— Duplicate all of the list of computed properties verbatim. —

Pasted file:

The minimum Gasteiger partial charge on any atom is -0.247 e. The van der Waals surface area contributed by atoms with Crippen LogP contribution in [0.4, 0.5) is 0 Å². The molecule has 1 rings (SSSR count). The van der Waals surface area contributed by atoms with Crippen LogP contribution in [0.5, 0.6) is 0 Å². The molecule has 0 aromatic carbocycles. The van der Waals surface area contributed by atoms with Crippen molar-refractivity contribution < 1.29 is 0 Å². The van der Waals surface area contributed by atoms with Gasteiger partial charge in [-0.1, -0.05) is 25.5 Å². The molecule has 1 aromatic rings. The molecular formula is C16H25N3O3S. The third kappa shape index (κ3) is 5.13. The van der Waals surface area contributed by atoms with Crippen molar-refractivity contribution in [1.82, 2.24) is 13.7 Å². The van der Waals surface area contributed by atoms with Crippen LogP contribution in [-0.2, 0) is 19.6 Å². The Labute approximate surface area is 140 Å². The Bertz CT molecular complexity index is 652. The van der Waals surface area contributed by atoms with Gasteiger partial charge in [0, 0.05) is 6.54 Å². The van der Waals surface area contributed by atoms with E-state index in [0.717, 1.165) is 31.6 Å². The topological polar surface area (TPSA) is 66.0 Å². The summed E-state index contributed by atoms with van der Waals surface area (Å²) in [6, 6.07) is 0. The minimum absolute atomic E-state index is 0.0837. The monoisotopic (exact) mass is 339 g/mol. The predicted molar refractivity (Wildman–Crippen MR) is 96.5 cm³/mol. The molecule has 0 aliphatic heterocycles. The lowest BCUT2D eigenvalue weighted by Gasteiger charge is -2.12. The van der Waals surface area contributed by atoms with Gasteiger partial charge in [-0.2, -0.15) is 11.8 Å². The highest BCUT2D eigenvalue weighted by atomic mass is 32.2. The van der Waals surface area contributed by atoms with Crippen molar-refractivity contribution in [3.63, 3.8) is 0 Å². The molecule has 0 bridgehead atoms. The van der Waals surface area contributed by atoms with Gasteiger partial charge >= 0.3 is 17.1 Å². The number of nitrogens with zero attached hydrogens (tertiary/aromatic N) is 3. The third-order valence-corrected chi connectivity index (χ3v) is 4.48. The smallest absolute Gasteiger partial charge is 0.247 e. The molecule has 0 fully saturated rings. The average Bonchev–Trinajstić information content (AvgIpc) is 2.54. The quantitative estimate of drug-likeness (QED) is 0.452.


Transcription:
The minimum Gasteiger partial charge on any atom is -0.247 e. The van der Waals surface area contributed by atoms with Crippen LogP contribution in [0.4, 0.5) is 0 Å². The molecule has 1 rings (SSSR count). The van der Waals surface area contributed by atoms with Crippen LogP contribution in [0.5, 0.6) is 0 Å². The molecule has 0 aromatic carbocycles. The van der Waals surface area contributed by atoms with Crippen molar-refractivity contribution < 1.29 is 0 Å². The van der Waals surface area contributed by atoms with Gasteiger partial charge in [-0.1, -0.05) is 25.5 Å². The molecule has 1 aromatic rings. The molecular formula is C16H25N3O3S. The third kappa shape index (κ3) is 5.13. The van der Waals surface area contributed by atoms with Crippen molar-refractivity contribution in [1.82, 2.24) is 13.7 Å². The van der Waals surface area contributed by atoms with Crippen LogP contribution in [-0.2, 0) is 19.6 Å². The Labute approximate surface area is 140 Å². The Bertz CT molecular complexity index is 652. The van der Waals surface area contributed by atoms with Gasteiger partial charge in [0, 0.05) is 6.54 Å². The van der Waals surface area contributed by atoms with E-state index in [0.717, 1.165) is 31.6 Å². The topological polar surface area (TPSA) is 66.0 Å². The summed E-state index contributed by atoms with van der Waals surface area (Å²) in [6, 6.07) is 0. The minimum absolute atomic E-state index is 0.0837. The monoisotopic (exact) mass is 339 g/mol. The predicted molar refractivity (Wildman–Crippen MR) is 96.5 cm³/mol. The molecule has 0 aliphatic heterocycles. The lowest BCUT2D eigenvalue weighted by Gasteiger charge is -2.12. The van der Waals surface area contributed by atoms with Gasteiger partial charge in [-0.2, -0.15) is 11.8 Å². The highest BCUT2D eigenvalue weighted by atomic mass is 32.2. The van der Waals surface area contributed by atoms with Crippen molar-refractivity contribution in [3.63, 3.8) is 0 Å². The molecule has 0 bridgehead atoms. The van der Waals surface area contributed by atoms with Gasteiger partial charge >= 0.3 is 17.1 Å². The number of nitrogens with zero attached hydrogens (tertiary/aromatic N) is 3. The third-order valence-corrected chi connectivity index (χ3v) is 4.48. The smallest absolute Gasteiger partial charge is 0.247 e. The molecule has 0 fully saturated rings. The average Bonchev–Trinajstić information content (AvgIpc) is 2.54. The quantitative estimate of drug-likeness (QED) is 0.452.